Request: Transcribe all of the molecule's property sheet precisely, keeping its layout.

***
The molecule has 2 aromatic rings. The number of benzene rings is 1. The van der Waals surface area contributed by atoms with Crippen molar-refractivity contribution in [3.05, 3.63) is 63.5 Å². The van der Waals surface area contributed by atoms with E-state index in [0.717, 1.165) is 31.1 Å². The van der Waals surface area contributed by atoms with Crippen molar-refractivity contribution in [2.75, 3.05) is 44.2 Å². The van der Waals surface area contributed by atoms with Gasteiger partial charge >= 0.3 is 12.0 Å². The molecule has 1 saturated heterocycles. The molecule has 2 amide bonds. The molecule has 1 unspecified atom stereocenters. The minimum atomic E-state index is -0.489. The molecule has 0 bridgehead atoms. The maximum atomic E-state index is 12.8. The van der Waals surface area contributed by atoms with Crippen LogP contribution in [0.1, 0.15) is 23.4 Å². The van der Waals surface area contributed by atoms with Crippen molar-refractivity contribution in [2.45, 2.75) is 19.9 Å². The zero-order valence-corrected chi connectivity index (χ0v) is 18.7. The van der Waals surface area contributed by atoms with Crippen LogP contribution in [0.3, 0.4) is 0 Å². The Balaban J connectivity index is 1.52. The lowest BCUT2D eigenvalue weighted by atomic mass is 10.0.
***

The molecule has 2 aromatic rings. The number of benzene rings is 1. The van der Waals surface area contributed by atoms with Crippen molar-refractivity contribution in [3.05, 3.63) is 63.5 Å². The van der Waals surface area contributed by atoms with E-state index in [0.717, 1.165) is 31.1 Å². The van der Waals surface area contributed by atoms with Crippen molar-refractivity contribution in [2.75, 3.05) is 44.2 Å². The van der Waals surface area contributed by atoms with Gasteiger partial charge >= 0.3 is 12.0 Å². The molecule has 1 saturated heterocycles. The molecule has 2 amide bonds. The molecule has 1 unspecified atom stereocenters. The minimum atomic E-state index is -0.489. The molecule has 0 bridgehead atoms. The maximum atomic E-state index is 12.8. The van der Waals surface area contributed by atoms with Crippen LogP contribution in [0.1, 0.15) is 23.4 Å². The van der Waals surface area contributed by atoms with Crippen molar-refractivity contribution in [2.45, 2.75) is 19.9 Å². The zero-order valence-corrected chi connectivity index (χ0v) is 18.7. The van der Waals surface area contributed by atoms with Crippen LogP contribution in [0.3, 0.4) is 0 Å². The Balaban J connectivity index is 1.52. The lowest BCUT2D eigenvalue weighted by atomic mass is 10.0.